Does Cold Brew Really Have More Caffeine Than Hot Coffee?

Coffee can give you the jolt that you need to wake up from a sluggish morning, provide a boost to power through an afternoon slump, or help you stay up late at night when you really just want your bed. This extraordinary quality is why many depend on several cups of the liquid to get through the day. Coffee gets its superpower from caffeine, a natural stimulant that helps you stay focused and prevents traces of fatigue (via Healthline). This is why it's important to know how much caffeine your cup of coffee has. Is it too much? Too little? Just enough?

It is often presumed that, if it's a caffeine jolt you want, cold brew must be the best coffee to do the job — and that may be the case because a considerably greater amount of coffee beans goes into the making of cold brew than hot coffee. According to Healthline, cold brew is made by steeping coffee grounds in water for between eight hours to one day. Unlike a hot coffee that requires only about one spoon of coffee grounds and hot water, cold brew requires cold or room temperature water and a higher ratio of coffee to water than its warm counterpart — up to two-and-a-half times more, in fact (via HuffPost).

However, just because more coffee is required to make a batch of cold brew than hot coffee, it does not necessarily mean that cold brew has more caffeine than hot coffee. On the contrary, hot coffee has slightly more of the stimulant than cold brew does.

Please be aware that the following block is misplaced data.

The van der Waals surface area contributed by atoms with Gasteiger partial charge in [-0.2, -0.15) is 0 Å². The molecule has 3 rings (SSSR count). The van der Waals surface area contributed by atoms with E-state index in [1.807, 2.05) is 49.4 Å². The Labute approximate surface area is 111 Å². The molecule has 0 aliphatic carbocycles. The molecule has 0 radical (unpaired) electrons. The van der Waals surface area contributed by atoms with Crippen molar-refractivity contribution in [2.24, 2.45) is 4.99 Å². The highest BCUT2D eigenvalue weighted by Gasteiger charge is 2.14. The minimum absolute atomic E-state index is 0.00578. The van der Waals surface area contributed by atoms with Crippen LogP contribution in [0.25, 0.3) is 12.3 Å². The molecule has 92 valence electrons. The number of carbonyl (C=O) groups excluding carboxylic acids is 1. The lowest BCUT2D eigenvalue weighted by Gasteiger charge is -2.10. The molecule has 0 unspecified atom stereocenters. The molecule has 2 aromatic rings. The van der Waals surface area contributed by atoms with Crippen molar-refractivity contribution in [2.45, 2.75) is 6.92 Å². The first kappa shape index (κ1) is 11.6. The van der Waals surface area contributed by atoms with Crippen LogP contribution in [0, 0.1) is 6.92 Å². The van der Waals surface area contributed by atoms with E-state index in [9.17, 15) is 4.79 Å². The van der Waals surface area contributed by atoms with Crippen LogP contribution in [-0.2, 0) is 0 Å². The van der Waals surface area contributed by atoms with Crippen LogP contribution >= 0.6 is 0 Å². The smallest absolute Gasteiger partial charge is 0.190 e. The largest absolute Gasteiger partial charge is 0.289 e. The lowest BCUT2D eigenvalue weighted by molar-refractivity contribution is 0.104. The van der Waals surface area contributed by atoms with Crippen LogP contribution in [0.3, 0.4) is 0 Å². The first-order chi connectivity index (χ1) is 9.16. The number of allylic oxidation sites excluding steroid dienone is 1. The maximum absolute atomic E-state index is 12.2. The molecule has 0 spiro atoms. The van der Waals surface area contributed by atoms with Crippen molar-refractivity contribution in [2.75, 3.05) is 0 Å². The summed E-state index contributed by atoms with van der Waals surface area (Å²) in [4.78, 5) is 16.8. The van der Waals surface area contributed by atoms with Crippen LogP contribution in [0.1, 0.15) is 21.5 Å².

Water temperature plays a huge role in hot coffee's caffeine content

When comparing the caffeine content of various drinks at Starbucks, Healthline found that a 16 oz (473ml) cup of cold brew has 205 mg of caffeine, whereas a 16 oz cup of hot coffee can have anywhere between 210 mg to 360 mg of caffeine, depending on exactly which hot coffee you're drinking.

Although cold brew technically has more coffee in it and undergoes a longer extraction time than hot coffee does, it does not necessarily have more caffeine. The main reason for this, Joseph Rivera of Coffee Chemistry says, is the temperature of the water. In an interview with The Kitchn, Rivera explains that, "Caffeine's solubility is primary driven by temperature, such that at higher temperatures, significantly more caffeine will dissolve in solution than at cooler temperatures." Simply put, the hotter the water poured over coffee, the higher the amount of caffeine it will have because hot water extracts more caffeine. This is why hot coffee usually has more caffeine than cold brew, since the latter is made using room temperature water at best.

Other than temperature, Rivera adds that the type and amount of coffee beans that you use, their grind size, and the amount of time you let the coffee steep in water also play a role in the caffeine content of a cold brew.